The bishops of the Anglican Episcopal Church of Brazil have lent their support to the country’s President Dilma Rousseff, voicing their opposition to a campaign to impeach the embattled political leader.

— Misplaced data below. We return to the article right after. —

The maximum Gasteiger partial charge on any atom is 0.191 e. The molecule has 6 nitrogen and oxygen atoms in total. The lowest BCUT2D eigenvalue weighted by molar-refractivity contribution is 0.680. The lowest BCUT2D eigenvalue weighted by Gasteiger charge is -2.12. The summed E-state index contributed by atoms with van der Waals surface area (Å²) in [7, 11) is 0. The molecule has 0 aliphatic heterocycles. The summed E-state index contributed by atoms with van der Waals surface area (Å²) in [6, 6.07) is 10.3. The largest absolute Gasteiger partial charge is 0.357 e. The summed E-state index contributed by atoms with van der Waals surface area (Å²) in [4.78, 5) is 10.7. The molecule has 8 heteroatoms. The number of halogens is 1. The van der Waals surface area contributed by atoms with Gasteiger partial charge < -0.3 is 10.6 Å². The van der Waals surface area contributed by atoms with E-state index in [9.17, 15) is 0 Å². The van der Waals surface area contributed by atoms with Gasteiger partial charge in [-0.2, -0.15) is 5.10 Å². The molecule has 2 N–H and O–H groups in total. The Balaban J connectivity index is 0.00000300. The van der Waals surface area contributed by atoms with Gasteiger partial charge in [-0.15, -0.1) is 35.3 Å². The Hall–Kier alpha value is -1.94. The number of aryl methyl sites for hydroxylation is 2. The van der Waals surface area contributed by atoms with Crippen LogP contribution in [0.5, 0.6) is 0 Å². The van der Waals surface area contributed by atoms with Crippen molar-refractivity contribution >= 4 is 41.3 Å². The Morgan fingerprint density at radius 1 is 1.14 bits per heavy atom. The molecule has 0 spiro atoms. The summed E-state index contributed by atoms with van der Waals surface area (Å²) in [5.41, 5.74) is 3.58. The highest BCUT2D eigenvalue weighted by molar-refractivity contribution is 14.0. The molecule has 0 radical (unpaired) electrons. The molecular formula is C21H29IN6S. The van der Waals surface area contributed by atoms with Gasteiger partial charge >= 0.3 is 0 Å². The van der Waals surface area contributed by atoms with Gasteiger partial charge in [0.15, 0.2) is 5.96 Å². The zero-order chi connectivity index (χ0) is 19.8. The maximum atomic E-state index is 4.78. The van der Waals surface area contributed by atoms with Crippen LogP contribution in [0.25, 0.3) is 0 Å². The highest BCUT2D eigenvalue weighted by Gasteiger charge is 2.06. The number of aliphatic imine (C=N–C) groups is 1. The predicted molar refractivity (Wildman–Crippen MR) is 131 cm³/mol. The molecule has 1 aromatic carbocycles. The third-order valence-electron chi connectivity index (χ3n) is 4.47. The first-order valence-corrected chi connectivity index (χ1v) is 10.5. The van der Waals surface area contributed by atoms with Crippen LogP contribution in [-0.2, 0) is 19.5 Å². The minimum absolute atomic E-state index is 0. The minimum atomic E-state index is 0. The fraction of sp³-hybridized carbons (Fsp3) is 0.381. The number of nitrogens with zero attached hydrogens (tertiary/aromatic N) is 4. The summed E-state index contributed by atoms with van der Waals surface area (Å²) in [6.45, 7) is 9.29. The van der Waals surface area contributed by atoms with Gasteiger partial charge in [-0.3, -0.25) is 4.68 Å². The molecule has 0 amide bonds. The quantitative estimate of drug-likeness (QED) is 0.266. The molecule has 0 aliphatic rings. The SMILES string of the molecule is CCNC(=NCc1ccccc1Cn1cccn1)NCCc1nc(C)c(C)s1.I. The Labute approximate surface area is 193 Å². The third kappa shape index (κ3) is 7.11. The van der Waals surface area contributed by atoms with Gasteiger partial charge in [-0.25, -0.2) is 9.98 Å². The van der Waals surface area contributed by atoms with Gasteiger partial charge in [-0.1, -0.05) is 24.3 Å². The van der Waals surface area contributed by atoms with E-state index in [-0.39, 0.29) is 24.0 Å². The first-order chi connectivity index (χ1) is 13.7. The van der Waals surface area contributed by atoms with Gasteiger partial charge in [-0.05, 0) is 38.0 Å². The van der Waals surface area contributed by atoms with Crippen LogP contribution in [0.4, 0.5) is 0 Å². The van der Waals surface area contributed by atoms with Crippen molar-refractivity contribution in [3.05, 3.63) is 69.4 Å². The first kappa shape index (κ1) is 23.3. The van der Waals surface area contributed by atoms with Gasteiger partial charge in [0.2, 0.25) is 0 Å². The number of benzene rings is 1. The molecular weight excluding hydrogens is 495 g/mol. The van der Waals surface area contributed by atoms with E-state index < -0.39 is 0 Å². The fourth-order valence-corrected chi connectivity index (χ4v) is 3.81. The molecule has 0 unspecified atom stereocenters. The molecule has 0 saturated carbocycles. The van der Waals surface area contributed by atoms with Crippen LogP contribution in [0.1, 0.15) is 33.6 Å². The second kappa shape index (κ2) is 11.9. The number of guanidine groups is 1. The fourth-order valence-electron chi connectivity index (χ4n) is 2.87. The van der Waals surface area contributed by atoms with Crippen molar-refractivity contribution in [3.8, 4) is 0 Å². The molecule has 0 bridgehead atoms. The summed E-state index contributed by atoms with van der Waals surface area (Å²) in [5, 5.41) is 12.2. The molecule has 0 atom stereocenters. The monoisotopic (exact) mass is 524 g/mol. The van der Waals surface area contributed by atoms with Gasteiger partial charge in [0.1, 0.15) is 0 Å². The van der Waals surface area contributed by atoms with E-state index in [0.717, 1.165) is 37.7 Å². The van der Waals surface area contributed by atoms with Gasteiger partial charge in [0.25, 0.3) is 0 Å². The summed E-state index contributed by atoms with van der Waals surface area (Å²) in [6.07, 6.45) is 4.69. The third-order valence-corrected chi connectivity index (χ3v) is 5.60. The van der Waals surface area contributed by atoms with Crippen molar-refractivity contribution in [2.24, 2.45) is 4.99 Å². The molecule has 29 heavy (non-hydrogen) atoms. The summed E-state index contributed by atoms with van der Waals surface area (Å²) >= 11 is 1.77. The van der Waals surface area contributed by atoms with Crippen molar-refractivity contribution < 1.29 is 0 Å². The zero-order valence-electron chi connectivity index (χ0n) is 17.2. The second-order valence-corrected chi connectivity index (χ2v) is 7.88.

The bishops of the Anglican Episcopal Church of Brazil (IEAB) have lent their support to the country’s President Dilma Rousseff, voicing their opposition to a campaign to impeach the embattled political leader. President Rousseff’s opponents were motivated by their opposition to “social policies that have changed the lives of millions of Brazilians in recent years,” the bishops said in a document entitled: “Message to the Church and the Brazilian Society”. On 13 March 2016 approximately 3.5 million people took to the streets in 300 cities across the country. Marchers wrapped themselves in the Brazilian flag or wore the country’s national colors, and changed that they wanted “their country back.” They also called for the impeachment of President Rousseff, the arrest of former President Luiz Inacio Lula da Silva, and an end to corruption. In last week’s statement the bishops said: “we express our understanding that the process of impeachment is steered by political leaders, many of which are being investigated for corruption, are well known defenders of the business sector which historically has benefitted from public funds.” The bishops further said: “For the goodness of the Brazilian society and its citizens, the fight against corruption should continue at all levels. We advocate a comprehensive reform of the political and electoral system in Brazil through a referendum which establishes clear procedures to finance campaigns, eliminating abuse and focuses on the welfare of the Brazilian people. . .” However, a series of high profile public corruption trials, a contracting economy, inflation, growing unemployment, and a sharp decline in the value of the Brazilian real against overseas currencies has led to a sharp decline in President Rousseff’s approval ratings, with only 11 per cent expressing strong support for her policies in a poll taken at the end of February. A series of corruption trials centered round the state Petrobas Oil Company and the governing Worker’s Party, of which Rousseff served as a director before taking office, has also damaged her reputation and fostered charges of corruption. In recent years the leaders of the IAEB have voiced their support for the social and economic policies of the left wing Worker’s Party and have defended the government from attacks by the conservative opposition parties.